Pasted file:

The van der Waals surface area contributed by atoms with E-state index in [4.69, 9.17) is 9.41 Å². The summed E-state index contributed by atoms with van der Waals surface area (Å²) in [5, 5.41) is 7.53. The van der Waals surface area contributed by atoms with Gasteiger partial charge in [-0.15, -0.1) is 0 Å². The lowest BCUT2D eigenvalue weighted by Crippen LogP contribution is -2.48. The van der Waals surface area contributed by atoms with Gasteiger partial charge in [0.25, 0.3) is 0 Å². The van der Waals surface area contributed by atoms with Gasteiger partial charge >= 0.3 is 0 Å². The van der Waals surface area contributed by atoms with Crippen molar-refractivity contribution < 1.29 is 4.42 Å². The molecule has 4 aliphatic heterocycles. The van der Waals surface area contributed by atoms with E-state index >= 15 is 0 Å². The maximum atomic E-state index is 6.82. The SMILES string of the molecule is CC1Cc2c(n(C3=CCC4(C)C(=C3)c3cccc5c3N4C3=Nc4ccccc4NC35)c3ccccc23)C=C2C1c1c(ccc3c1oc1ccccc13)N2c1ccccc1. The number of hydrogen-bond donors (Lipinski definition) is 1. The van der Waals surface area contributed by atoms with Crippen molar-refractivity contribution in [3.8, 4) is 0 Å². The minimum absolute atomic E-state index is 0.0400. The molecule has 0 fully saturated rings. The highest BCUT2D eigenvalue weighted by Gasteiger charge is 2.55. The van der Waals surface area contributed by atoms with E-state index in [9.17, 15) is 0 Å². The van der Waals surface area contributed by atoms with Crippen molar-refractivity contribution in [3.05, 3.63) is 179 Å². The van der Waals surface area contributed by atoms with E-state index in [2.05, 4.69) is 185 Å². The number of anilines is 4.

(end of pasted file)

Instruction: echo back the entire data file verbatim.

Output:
The van der Waals surface area contributed by atoms with E-state index in [4.69, 9.17) is 9.41 Å². The summed E-state index contributed by atoms with van der Waals surface area (Å²) in [5, 5.41) is 7.53. The van der Waals surface area contributed by atoms with Gasteiger partial charge in [-0.15, -0.1) is 0 Å². The lowest BCUT2D eigenvalue weighted by Crippen LogP contribution is -2.48. The van der Waals surface area contributed by atoms with Gasteiger partial charge in [0.25, 0.3) is 0 Å². The van der Waals surface area contributed by atoms with Gasteiger partial charge >= 0.3 is 0 Å². The van der Waals surface area contributed by atoms with Crippen molar-refractivity contribution < 1.29 is 4.42 Å². The molecule has 4 aliphatic heterocycles. The van der Waals surface area contributed by atoms with E-state index >= 15 is 0 Å². The maximum atomic E-state index is 6.82. The SMILES string of the molecule is CC1Cc2c(n(C3=CCC4(C)C(=C3)c3cccc5c3N4C3=Nc4ccccc4NC35)c3ccccc23)C=C2C1c1c(ccc3c1oc1ccccc13)N2c1ccccc1. The number of hydrogen-bond donors (Lipinski definition) is 1. The van der Waals surface area contributed by atoms with Crippen molar-refractivity contribution in [3.8, 4) is 0 Å². The minimum absolute atomic E-state index is 0.0400. The molecule has 0 fully saturated rings. The highest BCUT2D eigenvalue weighted by Gasteiger charge is 2.55. The van der Waals surface area contributed by atoms with E-state index in [9.17, 15) is 0 Å². The van der Waals surface area contributed by atoms with Crippen molar-refractivity contribution in [3.05, 3.63) is 179 Å². The van der Waals surface area contributed by atoms with E-state index in [2.05, 4.69) is 185 Å². The number of anilines is 4.